Red McKelvie

Red McKelvie’s guitar and pedal steel guitar have appeared on a multitude of New Zealand recordings from John Hanlon, Larry Morris, DD Smash, Hello Sailor and Sneaky Feelings to country music acts Patsy Riggir, John Hore Grenell, Gray Bartlett and Brendan Dugan.

He began his career in blues bands in Auckland before moving to Australia, falling in love with The Byrds, becoming a country rock pioneer in Sydney and providing the riffs for the huge Richard Clapton hit ‘Girls On The Avenue’. He became a permanent fixture at Stebbing Recording Studios from the mid-1970s to the mid-1990s.

Red McKelvie in Lariat - She's So Fine (GTK, 1971)
Red McKelvie at Mandrill Recording Studios, 1981
Photo credit: Pat Mahoney collection
Red McKelvie's first band The Crescendoes. Left to right: Graeme McNickel, Kevin Loughlin, Red McKelvie, Nicholas Keily.
Photo credit: Red McKelvie collection
Cruise Lane on stage at De Bretts, High Street, Auckland, August 1973. Left to right, Red McKelvie, Brett Neilsen, Mike Wilson, Murray Grindlay, Paul Hewson.
Ridin' On Trains - Songs Of New Zealand and Australia was released in 2007 on Neil Hannan's SDL Music label
Red McKelvie in Third Union Band - Act Naturally (GTK 1972)
Richard Clapton Band. Left to right, Ernie McInerney, Brian Bethell, Red McKelvie, Stuart West, Richard Clapton.
Photo credit: Red McKelvie collection
Red McKelvie in full voice at Mumbo Gumbo's debut gig, The Gluepot, October 1992.
Photo credit: Photo by Alan Fon
The Chelsea Beats. Left to right, George Brownrigg, Peter Ford, Red McKelvie, Peter Savidan, Graeme Regan.
Photo credit: Red McKelvie collection
A welcome back concert at the Riccarton Club, 2000, with a band that included John ‘Red’ McKelvie
Photo credit: Val Elliott collection
Al Hunter - I Don't Want To Go To Work Today (feat Red McKelvie)
Red McKelvie and Chris Parfitt
Mumbo Gumbo, c. 1993. From left: Alastair Dougal, Red McKelvie, Glen Moffatt, Ian Thomson, Jono Lonie. Photograph by Alan Fon
Photo credit: Alan Fon
The Starving Wild Dogs on stage, Sydney, late 1960s. Left to right, Red McKelvie, Wally Wyld, Ace Follington, Paul Wyld.
Photo credit: Photo by Wayne Doull
A version of the Al Hunter Band assembled for an Auckland gig, c. 1994. From left: Cath Newhook, Al Hunter, Glenn R Campbell, Alastair Dougal, Red McKelvie; in front, drummer Ian Thomson.
Mumbo Gumbo at Kitty O'Brien's, Auckland, 1993. Left to right: Red McKelvie, Neil Hannan, Glen Moffatt, Jono Lonie. Out of shot Ian Thomson.
Photo credit: Photo by Alan Fon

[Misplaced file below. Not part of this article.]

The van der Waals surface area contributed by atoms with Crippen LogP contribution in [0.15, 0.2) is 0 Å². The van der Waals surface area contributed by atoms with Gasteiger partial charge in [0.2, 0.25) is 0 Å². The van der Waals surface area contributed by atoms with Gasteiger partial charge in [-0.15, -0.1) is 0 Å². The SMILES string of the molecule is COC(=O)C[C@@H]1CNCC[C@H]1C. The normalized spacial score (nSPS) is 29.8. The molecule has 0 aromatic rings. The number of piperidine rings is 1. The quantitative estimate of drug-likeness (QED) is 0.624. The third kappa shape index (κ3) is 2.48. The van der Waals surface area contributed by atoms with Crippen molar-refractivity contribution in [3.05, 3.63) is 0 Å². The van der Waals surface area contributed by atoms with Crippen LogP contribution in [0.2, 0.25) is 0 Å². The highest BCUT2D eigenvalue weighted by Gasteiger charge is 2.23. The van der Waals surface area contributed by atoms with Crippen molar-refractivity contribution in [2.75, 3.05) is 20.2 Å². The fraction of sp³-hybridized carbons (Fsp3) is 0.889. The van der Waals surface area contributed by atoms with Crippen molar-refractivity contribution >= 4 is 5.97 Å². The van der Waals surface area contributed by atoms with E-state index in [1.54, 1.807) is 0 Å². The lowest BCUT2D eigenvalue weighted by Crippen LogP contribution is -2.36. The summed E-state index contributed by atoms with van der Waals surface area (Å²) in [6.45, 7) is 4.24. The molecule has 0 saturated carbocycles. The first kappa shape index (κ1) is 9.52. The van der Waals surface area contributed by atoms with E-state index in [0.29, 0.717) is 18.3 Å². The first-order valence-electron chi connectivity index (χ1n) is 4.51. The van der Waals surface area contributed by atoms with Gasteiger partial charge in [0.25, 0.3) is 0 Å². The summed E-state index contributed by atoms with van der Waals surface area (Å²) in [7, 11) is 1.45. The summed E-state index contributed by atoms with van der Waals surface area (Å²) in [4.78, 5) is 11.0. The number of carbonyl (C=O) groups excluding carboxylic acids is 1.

In the late 1980s the Al Hunter Band takes shape in the Shakespeare Tavern, Auckland. From 1989, with Bruce King on drums, they would hold court at the King's Arms. From left: Cath Newhook, Alastair Dougal, Red McKelvie (front) and Al Hunter.
Photo credit: Simon Grigg collection
Red McKelvie in the late 1970s. Photo by Bruce King.
Photo credit: Bruce King
Red McKelvie
Red McKelvie Third Union Band - Hyway Ryder (GTK, 1972)
The Flying Circus. Left to right, Terry Wilkins, Colin Walker, Doug Rowe, Red McKelvie, Jim Wynne.
Lister and McClellan with Red McKelvie - Some Other Sunrise (GTK, 1971)
A 1969 Go-Set article on Red McKelvie's band Quill
Third Union Band. Left to right, Red McKelvie, Harry Brus, Grahame Lister, Dave Ovenden.
Photo credit: Red McKelvie collection
Sneaky Feelings - Wouldn't Cry (feat. Red McKelvie)
The Dark Ages. Left to right: Mick Sibley, Clive Coulson, Vaughan Stephens, Red McKelvie, Ian Thomson.
Photo credit: Ian Thomson collection
Cast, musicians and crew of the first series of That’s Country, 1980. Red McKelvie (far left) waves, host Ray Columbus (brown jacket) is flanked by Suzanne Lynch (left) and Jodi Vaughan.
Photo credit: Gary Sammons collection
During its short life in the early 1990s the Albany-based radio station FM Country was supportive of local artists. A note of thanks to the Red McKelvie Band, 1992. 
Red McKelvie at the pedal steel guitar, 2001
A fur-coated Clive Coulson in Harrowby Street, London, with his former Dark Ages bandmate Red McKelvie and friends in 1969. McKelvie had just given a bag lady five quid for the coat which he gifted to Coulson after he took a liking to it. Left to right: Englishman Stuart West, Australian friend Leonie Reid, McKelvie and Coulson.
Photo credit: Red McKelvie collection
Red McKelvie performing Gore, an original, at Caroline Bay Carnival
Mike McClellan, feat Red McKelvie - Good Time Charlie's Got The Blues


SDL Music

Sun Pacific


In the 1990s, McKelvie’s son, Chris McKelvie, was a guitarist in The Greg Johnson Set, appearing on Everyday Distortions and Johnson’s solo album Vine Street Stories.

McKelvie’s Third Union Band cohort Grahame Lister co-wrote the UK and New Zealand 1987 No.1 novelty song ‘Star Trekkin'.

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